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Iphigenia in Forest Hills: Anatomy of a Murder Trial Hardcover – March 29, 2011
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"Absorbing . . . . Iphigenia in Forest Hills casts, from its first pages, a genuine spell—the kind of spell to which Ms. Malcolm’s admirers (and I am one) have become addicted."—Dwight Garner, New York Times Book Review (Dwight Garner New York Times Book Review)
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Malcolm, a journalist, and author, sets out to show us, having sat through the trial of Mazoltuv Borukhova, a doctor, who was accused in 2007, along with a man that she supposedly hired, to kill her husband, Daniel Malakov, an orthodontist. The motive, that he had gained full custody of their 4-year old daughter. Malakov was shot in broad daylight, while holding his daughter’s hand walking into a playground, handing her off to her mother. The shooter was the man that Borukhova hired. It was a gruesome scene.
Both husband and wife lived in Queens and are Bukharan Jewish immigrants. Their families are complicated to say the least. The quarrels over custody of their young child were complex. The mother accused the father of sexually abusing their daughter. He was not able to be alone with her and then suddenly, he was awarded full custody.
Borukhova was found guilty along with her accomplice. You would think that having read so many thrillers of late that don’t seem even somewhat plausible that I would feel apathetic even when it comes to a story like this. I remind myself that this is true crime. And that atrocious crimes are committed by people who are truly sick and you never know what triggers someone or what goes on behind closed doors let alone in the middle of a playground.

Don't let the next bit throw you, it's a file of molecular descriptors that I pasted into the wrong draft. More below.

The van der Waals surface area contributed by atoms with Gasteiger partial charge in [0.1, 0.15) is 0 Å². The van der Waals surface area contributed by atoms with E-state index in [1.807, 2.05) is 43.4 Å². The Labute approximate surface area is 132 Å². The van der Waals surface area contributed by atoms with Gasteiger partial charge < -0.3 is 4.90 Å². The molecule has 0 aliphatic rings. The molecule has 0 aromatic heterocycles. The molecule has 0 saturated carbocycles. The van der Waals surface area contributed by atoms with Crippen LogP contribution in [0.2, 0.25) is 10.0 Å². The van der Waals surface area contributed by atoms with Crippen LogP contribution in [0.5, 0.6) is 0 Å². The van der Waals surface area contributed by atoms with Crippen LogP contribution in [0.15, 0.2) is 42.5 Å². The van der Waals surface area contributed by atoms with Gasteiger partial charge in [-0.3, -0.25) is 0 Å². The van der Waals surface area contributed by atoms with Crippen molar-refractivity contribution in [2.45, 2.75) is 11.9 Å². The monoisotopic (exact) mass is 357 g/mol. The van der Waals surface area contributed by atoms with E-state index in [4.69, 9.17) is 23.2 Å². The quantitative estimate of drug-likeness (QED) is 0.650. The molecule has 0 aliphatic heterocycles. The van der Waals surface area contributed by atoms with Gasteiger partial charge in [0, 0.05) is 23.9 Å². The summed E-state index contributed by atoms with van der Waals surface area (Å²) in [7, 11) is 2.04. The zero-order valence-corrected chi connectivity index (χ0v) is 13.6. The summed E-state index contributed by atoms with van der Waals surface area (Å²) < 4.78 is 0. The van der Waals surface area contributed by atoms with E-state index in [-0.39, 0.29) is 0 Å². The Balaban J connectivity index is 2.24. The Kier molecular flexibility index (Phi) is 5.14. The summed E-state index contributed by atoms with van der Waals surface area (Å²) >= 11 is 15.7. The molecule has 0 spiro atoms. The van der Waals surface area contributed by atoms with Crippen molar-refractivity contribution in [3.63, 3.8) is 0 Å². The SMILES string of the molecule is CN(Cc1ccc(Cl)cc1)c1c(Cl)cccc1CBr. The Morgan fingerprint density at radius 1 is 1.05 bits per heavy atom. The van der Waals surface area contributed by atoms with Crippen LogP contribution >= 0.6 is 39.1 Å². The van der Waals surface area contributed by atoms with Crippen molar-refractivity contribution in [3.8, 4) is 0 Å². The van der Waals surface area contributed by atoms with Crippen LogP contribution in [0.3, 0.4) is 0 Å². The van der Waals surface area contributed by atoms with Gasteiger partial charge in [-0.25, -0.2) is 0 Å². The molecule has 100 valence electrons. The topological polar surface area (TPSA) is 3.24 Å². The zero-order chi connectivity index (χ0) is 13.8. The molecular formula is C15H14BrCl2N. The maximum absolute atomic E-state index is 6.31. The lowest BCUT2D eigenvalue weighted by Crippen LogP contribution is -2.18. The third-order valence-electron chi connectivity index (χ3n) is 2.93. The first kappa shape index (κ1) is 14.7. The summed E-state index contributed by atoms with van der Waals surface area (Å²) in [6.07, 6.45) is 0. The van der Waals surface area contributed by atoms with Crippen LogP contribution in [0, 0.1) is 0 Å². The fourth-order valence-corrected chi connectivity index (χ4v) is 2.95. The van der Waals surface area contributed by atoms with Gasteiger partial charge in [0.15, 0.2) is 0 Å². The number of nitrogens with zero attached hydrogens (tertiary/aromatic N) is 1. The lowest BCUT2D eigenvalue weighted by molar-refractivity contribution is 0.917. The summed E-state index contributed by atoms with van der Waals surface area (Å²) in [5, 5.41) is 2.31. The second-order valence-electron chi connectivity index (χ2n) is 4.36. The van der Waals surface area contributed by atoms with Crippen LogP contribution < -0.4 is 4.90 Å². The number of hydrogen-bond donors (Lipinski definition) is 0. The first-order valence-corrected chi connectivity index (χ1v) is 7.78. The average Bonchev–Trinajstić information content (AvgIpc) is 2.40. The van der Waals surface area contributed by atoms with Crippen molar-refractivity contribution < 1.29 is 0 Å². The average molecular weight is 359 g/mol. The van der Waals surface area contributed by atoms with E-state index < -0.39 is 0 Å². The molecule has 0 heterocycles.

The bare facts are: Mazoltuv Borukhova is accused of hiring an assassin to murder his husband in front of her. Borukhova and the hired killer are put on trial, a highly imperfect trial in Malcolm's estimation. Her idiosyncratic take is on every page: "But rooting is in our blood; we take sides as we take breaths." It takes a bold writer to indulge in this herself: "That's what I think was going on. No one will ever be able to prove it. But that's exactly what happened."
Malcolm wants readers to see that we all impose our own interpretation on the testimony. We construct our own narrative, based on our own experiences and prejudices. We may seek the truth, but our version becomes the truth. "We explain and blame. We are connoisseurs of certainty." She offers her own version and, be warned, she is sympathetic to Borukhova. Malcolm wants to know what drove events and expands her search beyond what is said in court.
If you haven't like Malcolm's earlier books, you won't like this one. I have a soft spot for a writer who can sidle up to a prospective interview and offer the following reporter's come on "I went up to him and asked if Anna Freud's project ... had been an influence on his work." Combine that unashamedly intellectually approach with Malcolm's pointed ruminations on the impossibility of narrowing accountability for a crime into a narrative that will fit into a courtroom and you have a compelling, unsettling book.
Although the stars in this unfortunate slice of life were Orthodox Jews, it teaches concerning not
only them but also the liberties within America desired by those wishing to impose Shariah Law
on at least Muslims